Regarding the issue that the users know the best of breed and it is more difficult training them on an Open Source system because it is unknown to them: This might be more an issue for Operating Systems and Office packages. Although the introduction of Office 2007 has shown how easy it is to force users to suddenly use ribbons instead of menus.
The advantage of an Open Source administration suite should be that it is easy because it can be customized to the specific needs. Can your workers cope with the complexity of the best of breed, fits-all system? Most of the time you don't need all functionality of the best of breed software.
In the case that you have to train your workers on the best of breed software, make sure you know how often you have to train new staff, and how expensive that is, depending if it is possible to provide your own in-house training, or you have to pay expensive courses.

With Open Source you don't get what you really need
This is generally true for all software. But with Open Source you have a chance, to change the software much easierly, either by doing it yourself or get someone to do it for you.
If you have a good reason, you can convince a developer to do it, and it can benefit others as well.
Depending on the size of differences of expectation, you need to be able and willing to invest into adaption yourself; but you will own the change and don't need to pay license fees for it in the future.

There are too many updates to install for Open Source software
see also the article "
How open source is losing the charity battle" at ZDNet.

Security nowadays requires updates anyways, even Microsoft have a monthly patch day.
Nowadays updates should become much more easy to install.
The more users there are, the quicker a solution is provided; frequent updates prevent a bug from annoying you for a longer time.

Who will provide support for us? Is there a guarantuee of service and continued development?
You should look for a contract with a software engineer, and the greater the community for an Open Source software, the more people are willing to help. It is not all for free, but that is a good thing for you, because when you pay you have rights. On the other hand, you might find IT people that specifically want to support your organisation as volunteers. Because of the free nature of Open Source, it will be much easier for them to accustom themselves to the software.
There should also be general support of the users amongst each other, therefore leaving only serious extensions to paid or volunteering developers.

More Links
Most of the Links don't relate to Open Source regarding office administration. But they might give the interested reader an overview of opinions and possibilities.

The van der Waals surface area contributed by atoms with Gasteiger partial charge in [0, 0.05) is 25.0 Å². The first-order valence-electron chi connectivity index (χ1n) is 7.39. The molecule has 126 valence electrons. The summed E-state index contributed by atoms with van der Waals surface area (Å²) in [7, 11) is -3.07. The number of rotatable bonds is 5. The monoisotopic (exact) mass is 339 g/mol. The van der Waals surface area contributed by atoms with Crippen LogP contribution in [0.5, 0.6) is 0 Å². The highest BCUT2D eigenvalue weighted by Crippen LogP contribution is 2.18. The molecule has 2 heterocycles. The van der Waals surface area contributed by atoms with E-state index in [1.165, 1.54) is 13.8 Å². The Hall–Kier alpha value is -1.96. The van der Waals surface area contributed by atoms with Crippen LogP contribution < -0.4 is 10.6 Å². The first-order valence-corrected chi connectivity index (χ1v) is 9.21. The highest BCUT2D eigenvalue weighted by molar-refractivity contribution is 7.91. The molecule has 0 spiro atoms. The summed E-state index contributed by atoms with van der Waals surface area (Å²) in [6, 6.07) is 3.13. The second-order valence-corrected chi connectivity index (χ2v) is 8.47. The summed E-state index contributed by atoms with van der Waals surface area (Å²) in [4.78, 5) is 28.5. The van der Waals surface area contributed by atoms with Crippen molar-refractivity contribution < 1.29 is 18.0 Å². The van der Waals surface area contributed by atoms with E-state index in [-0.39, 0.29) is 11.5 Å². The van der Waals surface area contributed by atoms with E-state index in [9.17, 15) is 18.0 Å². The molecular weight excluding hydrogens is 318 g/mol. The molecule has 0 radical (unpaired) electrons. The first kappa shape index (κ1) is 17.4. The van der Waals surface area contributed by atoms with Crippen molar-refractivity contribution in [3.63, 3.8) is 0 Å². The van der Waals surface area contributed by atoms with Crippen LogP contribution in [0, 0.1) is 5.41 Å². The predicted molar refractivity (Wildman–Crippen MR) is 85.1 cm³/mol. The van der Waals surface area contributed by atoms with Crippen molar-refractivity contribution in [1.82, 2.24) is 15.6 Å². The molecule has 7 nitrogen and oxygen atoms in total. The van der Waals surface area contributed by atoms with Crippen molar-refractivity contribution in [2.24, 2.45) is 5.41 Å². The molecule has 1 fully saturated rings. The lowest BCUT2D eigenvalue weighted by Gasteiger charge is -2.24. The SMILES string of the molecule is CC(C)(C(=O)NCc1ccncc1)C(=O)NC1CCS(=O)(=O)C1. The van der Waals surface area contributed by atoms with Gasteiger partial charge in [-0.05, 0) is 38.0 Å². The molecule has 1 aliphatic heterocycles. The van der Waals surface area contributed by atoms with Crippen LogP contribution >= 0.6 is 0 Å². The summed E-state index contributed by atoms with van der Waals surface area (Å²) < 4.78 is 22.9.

Case Studies:
Charity shuns open source code
A charity using open source,1000000121,39166840,00.htm
London-based charity which saved more than £28,000 by using Linux Terminal Server to build its network.

Article: Help introduce open source software to charities
How "Open Source" Can Open Doors for Nonprofits

comparison Office vs Open Office for nonprofits

article from the year 1999, from Danny Yee: "Development, Ethical Trading, and Free Software"

DonorTec provides donated software and hardware from companies such as Microsoft and Cisco to eligible Australian non profit groups with Income Tax Exempt Status (ITE).
Charityware (c-ware) is any software that supports charity. Some developers ask that proceeds from the sale of software be donated to charity, while others license or donate their software directly to charity.
Last update in 2005.
This wiki is a central point for an advocacy initiative
("SocialSource") seeking to promote and assist the practical use of Free/Open Source Software (FOSS) within the UK Voluntary and Community Sector (VCS)*.
information for voluntary and community organisations
We are the UK's leading national IT volunteering programme.
iT4Comunities can help
charities, community groups and social enterprises access free IT support from IT professional volunteers and make substantial savings
Nonprofit Open Source Initiative
"Choosing and Using Free and Open Source Software: A Primer for Nonprofits" describes what open source software is and what impact this type of software may have on the nonprofit sector.
technology serving humanity
To evaluate Open Source Software in an effort to reduce the IT costs of Non-Government and Not for Profit Organisations
The Southern African NGO Network (SANGONeT)
This is the website of the South Asian hub of NGO-in-a-box, a collection of Free and Open Source Software (FOSS) tools selected for use by non-profit organisations.
Christian Open Development Network

On the FSF's High Priority Projects list there is a call for the creation of a donor transaction and contact system.
LightSys is dedicated to equipping Christian missions and ministries with the computer technology correct for them, including the knowledge and contacts needed to support that technology. As a result they can serve with greater efficiency, keeping their mind on their task, not their computers, thus redeeming technology -- for God's Kingdom.
latest update on Kardia/Centrallix:

Timotheus Pokorra is currently working as a software developer for OM, a christian charity working in many countries. OM owns the project which aims to provide a free software solution for the administration of charities.